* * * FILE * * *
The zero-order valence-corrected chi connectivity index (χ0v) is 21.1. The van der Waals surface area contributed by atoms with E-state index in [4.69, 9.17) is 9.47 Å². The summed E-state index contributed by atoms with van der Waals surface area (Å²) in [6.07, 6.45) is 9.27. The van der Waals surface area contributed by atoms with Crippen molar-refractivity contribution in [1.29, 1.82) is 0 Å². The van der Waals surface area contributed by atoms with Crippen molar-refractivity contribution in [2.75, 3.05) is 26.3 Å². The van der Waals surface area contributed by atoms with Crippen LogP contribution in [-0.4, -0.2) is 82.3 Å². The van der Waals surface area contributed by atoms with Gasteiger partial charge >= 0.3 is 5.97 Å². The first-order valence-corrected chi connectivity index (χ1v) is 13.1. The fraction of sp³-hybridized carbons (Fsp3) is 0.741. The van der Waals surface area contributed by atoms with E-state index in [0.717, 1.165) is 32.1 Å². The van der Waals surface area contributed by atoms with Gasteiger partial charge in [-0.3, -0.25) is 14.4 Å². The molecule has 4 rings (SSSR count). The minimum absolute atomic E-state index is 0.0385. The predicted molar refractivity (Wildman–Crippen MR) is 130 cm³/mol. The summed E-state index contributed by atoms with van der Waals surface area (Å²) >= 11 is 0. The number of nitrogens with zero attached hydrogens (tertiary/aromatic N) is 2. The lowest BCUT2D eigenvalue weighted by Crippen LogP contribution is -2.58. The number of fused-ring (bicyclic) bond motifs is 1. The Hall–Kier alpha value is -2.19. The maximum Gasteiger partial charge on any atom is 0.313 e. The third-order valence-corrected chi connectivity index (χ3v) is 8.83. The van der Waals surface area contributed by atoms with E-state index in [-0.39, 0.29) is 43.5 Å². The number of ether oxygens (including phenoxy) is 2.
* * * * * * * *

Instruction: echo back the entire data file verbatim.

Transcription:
The zero-order valence-corrected chi connectivity index (χ0v) is 21.1. The van der Waals surface area contributed by atoms with E-state index in [4.69, 9.17) is 9.47 Å². The summed E-state index contributed by atoms with van der Waals surface area (Å²) in [6.07, 6.45) is 9.27. The van der Waals surface area contributed by atoms with Crippen molar-refractivity contribution in [1.29, 1.82) is 0 Å². The van der Waals surface area contributed by atoms with Crippen molar-refractivity contribution in [2.75, 3.05) is 26.3 Å². The van der Waals surface area contributed by atoms with Crippen LogP contribution in [-0.4, -0.2) is 82.3 Å². The van der Waals surface area contributed by atoms with Gasteiger partial charge >= 0.3 is 5.97 Å². The first-order valence-corrected chi connectivity index (χ1v) is 13.1. The fraction of sp³-hybridized carbons (Fsp3) is 0.741. The van der Waals surface area contributed by atoms with E-state index in [0.717, 1.165) is 32.1 Å². The van der Waals surface area contributed by atoms with Gasteiger partial charge in [-0.3, -0.25) is 14.4 Å². The molecule has 4 rings (SSSR count). The minimum absolute atomic E-state index is 0.0385. The predicted molar refractivity (Wildman–Crippen MR) is 130 cm³/mol. The summed E-state index contributed by atoms with van der Waals surface area (Å²) >= 11 is 0. The number of nitrogens with zero attached hydrogens (tertiary/aromatic N) is 2. The lowest BCUT2D eigenvalue weighted by Crippen LogP contribution is -2.58. The number of fused-ring (bicyclic) bond motifs is 1. The Hall–Kier alpha value is -2.19. The maximum Gasteiger partial charge on any atom is 0.313 e. The third-order valence-corrected chi connectivity index (χ3v) is 8.83. The van der Waals surface area contributed by atoms with E-state index in [-0.39, 0.29) is 43.5 Å². The number of ether oxygens (including phenoxy) is 2.